The military dogs of the 132nd Infantry Regiment and their handlers – Courtesy of Centrale Canine.
Many countries have monuments to their fallen soldiers, but the French have recently inaugurated a sort of “Tomb of the Unknown Canine,” to honor the contributions of dogs to the civil, police, and military service of the nation.
From lending their noses to counter-banditry operations across the Sahel, to tracking down the perpetrators of the 2015 Paris terrorist attacks, to rescuing people from buildings and the mountains, dogs have every right to be considered just as heroic as the officers and soldiers leading them in these endeavors.
At the end of 2018, when the centenary of the end of the First World War was celebrated, France’s national kennel club, Centrale Canine, had expressed its desire to erect a work paying tribute to hero dogs who also participated, alongside their masters, to military operations.
To this end, they enlisted the help of French-Colombian sculpture Milthon depicting a WWI solder and a dog huddled together.
Located at the crossroads of the sites of Verdun and the town of Suippes, an area that saw extremely heavy fighting in the First World War, it represented a location that was all the more symbolic as it is home to the 132nd infantry regiment, who have been training French military dogs for 45 years.
Many representatives of the armed forces were able to attend the inauguration ceremony, including General Elrick Irastorza, former Chief of Staff of the Army who agreed to be the sponsor of the memorial.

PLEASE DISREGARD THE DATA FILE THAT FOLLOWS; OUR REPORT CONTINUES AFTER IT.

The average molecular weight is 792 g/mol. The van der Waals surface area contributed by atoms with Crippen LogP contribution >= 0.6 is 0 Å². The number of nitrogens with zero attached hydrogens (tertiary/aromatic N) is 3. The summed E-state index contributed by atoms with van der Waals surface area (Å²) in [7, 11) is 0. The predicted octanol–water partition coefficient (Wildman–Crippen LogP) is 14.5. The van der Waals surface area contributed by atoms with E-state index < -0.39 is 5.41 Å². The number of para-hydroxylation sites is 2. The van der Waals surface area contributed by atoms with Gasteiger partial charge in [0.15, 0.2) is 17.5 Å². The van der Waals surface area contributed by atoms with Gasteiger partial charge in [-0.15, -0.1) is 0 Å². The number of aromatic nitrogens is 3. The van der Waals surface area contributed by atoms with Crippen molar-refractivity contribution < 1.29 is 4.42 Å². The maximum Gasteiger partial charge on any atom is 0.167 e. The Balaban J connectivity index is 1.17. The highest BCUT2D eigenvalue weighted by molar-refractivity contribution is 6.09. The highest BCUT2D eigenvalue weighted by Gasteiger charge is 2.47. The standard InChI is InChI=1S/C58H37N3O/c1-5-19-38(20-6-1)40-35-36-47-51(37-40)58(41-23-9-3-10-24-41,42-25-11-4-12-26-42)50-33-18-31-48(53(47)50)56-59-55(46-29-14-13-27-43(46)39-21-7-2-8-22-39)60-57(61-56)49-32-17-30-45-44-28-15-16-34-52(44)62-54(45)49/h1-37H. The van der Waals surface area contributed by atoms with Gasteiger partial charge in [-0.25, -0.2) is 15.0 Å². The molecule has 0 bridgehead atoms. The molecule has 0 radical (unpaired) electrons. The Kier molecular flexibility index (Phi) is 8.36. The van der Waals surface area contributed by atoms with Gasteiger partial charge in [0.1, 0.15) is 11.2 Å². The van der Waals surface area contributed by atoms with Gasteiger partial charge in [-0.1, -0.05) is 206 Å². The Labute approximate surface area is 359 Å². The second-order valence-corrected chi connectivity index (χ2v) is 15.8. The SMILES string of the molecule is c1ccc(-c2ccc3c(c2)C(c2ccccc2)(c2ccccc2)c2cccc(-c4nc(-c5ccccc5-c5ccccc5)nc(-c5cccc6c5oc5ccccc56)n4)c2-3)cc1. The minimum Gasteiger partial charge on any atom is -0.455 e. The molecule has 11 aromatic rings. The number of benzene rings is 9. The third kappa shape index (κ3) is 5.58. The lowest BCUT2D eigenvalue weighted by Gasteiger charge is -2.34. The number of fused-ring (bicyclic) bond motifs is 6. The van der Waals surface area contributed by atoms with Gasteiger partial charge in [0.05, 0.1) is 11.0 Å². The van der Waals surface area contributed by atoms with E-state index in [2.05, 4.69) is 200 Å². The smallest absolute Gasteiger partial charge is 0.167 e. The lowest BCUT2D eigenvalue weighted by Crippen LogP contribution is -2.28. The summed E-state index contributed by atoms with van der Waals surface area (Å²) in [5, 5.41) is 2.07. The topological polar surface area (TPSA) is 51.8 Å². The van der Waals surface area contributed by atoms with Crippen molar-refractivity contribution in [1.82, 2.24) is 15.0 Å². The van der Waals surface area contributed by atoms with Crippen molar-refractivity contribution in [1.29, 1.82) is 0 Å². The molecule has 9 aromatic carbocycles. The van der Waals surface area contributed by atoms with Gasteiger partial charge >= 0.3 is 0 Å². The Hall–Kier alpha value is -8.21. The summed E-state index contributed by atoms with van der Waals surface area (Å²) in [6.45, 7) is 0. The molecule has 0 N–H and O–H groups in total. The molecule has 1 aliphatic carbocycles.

In WWI, dogs were used to deliver messages and supplies, and seek out wounded soldiers in No Man’s Land, and whether on purpose or not, contributed vital moral support to men in the trenches.
Courtesy of Centrale Canine.
“It’s very important [recognition] because dogs, like human beings, carry out missions, but we don’t ask them for their opinion. So to me, it’s fair to give them back a medal,” Johann, an adjutant in a combat unit, told AP, reporting on the news.
The inauguration saw a squadron of military dogs stand alongside their trainers wearing their military medals.
Many of the breeds are German or Belgian shepherds—animals that can withstand cold, heat, exhaustion, and stressful situations. The trainers work with them, mostly through their olfactory capabilities, to locate wounded soldiers, detect mines, improvised bombs, and other explosives, and track extremist groups across the North African Sahel once upon a time in places like Mali.
There were no treats, jokes, or puppy-dog talk at the inauguration, it was a serious ceremony with a serious atmosphere under a steel-grey sky in Suippes, a fine testament to the honor, value, and esteem those assembled on two legs had for those on four.
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